iqbal Jul 30, 2012 09:40pm
Aisha.. i really appreciate that you have raised a voice on this issue... besides all the revenue analysis, i know so many pakistani families are suffering due to this situation including mine. however, we found that our embassy is showing careless attitude on this issue. we are desperately living in Kuwait with no respect and due on going economical crisis in Pakistan everyone living in Kuwait is affraid to take extreem decisions. I hope this kind of the voice on social media will build up some presure on our officials to do some efforts in order to fix this problem on priority basis. my regards
Tam Jul 30, 2012 10:13pm
I am married and my husband is living in Kuwait. I had been to Kuwait for some time. Since one year we are living apart due to this visa ban. I am missing my husband on all my special occasions and ceremonies. I am appreciate this effort by Aisha Karamat being the voice of my heart.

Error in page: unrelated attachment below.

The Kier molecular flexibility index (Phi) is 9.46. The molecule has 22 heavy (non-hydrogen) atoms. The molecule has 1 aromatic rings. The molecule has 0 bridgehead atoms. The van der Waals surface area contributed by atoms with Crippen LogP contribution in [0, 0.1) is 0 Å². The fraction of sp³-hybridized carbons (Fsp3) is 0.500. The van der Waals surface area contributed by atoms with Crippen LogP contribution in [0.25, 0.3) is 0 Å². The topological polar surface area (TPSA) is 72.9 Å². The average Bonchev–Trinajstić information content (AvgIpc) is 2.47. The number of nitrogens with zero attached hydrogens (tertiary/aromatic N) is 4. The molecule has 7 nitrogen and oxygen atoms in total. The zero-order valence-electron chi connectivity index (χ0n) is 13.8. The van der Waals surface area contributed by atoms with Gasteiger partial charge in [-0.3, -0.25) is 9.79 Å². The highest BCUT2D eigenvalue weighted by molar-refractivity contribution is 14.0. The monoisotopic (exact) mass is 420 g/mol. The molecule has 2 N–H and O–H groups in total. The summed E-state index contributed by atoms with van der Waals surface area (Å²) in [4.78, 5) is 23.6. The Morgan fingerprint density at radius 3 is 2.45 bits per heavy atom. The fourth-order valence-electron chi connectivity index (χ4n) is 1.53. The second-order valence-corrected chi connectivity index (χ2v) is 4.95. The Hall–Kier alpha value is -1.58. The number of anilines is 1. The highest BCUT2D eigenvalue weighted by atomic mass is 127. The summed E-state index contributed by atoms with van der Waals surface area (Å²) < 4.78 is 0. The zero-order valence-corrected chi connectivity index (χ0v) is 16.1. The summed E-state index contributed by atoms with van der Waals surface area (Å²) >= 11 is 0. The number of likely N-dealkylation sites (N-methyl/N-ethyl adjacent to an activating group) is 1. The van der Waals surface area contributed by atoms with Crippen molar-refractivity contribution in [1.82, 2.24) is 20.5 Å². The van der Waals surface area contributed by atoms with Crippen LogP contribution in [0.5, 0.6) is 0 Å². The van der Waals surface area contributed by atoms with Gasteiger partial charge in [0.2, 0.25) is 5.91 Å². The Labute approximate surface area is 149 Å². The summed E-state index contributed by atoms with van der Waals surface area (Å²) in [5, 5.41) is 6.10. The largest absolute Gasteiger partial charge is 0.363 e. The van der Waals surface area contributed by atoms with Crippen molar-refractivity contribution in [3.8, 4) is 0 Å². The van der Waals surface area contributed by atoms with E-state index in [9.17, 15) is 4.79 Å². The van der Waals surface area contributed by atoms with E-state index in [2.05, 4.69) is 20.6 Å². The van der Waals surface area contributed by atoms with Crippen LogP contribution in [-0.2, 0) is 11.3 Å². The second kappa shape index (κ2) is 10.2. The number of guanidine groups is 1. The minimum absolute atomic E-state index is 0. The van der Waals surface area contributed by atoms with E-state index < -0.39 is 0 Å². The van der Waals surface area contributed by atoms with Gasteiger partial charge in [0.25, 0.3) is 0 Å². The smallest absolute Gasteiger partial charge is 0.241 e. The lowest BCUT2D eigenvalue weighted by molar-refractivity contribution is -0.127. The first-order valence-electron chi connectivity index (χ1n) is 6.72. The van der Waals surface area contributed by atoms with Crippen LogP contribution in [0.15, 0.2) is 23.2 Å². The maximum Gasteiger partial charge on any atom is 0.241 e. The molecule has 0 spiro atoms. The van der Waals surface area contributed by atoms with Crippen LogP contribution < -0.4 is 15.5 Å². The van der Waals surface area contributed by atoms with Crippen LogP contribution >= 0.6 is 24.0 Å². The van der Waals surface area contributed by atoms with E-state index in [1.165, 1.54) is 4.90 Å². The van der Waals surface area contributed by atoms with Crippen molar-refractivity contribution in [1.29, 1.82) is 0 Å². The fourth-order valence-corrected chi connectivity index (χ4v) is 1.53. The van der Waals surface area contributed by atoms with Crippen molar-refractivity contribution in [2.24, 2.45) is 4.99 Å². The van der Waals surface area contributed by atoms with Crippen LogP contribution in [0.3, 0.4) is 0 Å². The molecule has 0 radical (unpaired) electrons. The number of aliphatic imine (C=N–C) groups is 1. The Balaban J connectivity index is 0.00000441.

Ali Jul 30, 2012 11:11pm
Arabs have always taken Pakistan for granted and there are a lot of reasons to believe our politicians made it easy. The image of pakistan is down to earth compared to what it used to be 10-20 years ago, pakistanis were recruited in skilled categories and are now being replaced with Indian and even bengalis. The only blame I see is illetaracy, unless we take this serious nothing is going to change.
Mali Jul 31, 2012 02:14am
Aisha has raised a very valid question. What Q8 seems to have adopted is a policy of basic human rights violation. Pakistani community is the victim and our FO shall take immediate measures to resolve this long standing issue. Foreign remittance is indeed a significant part of our economy and efforts from all stake holders shall be made to ensure that our expat community can live with dignity abroad.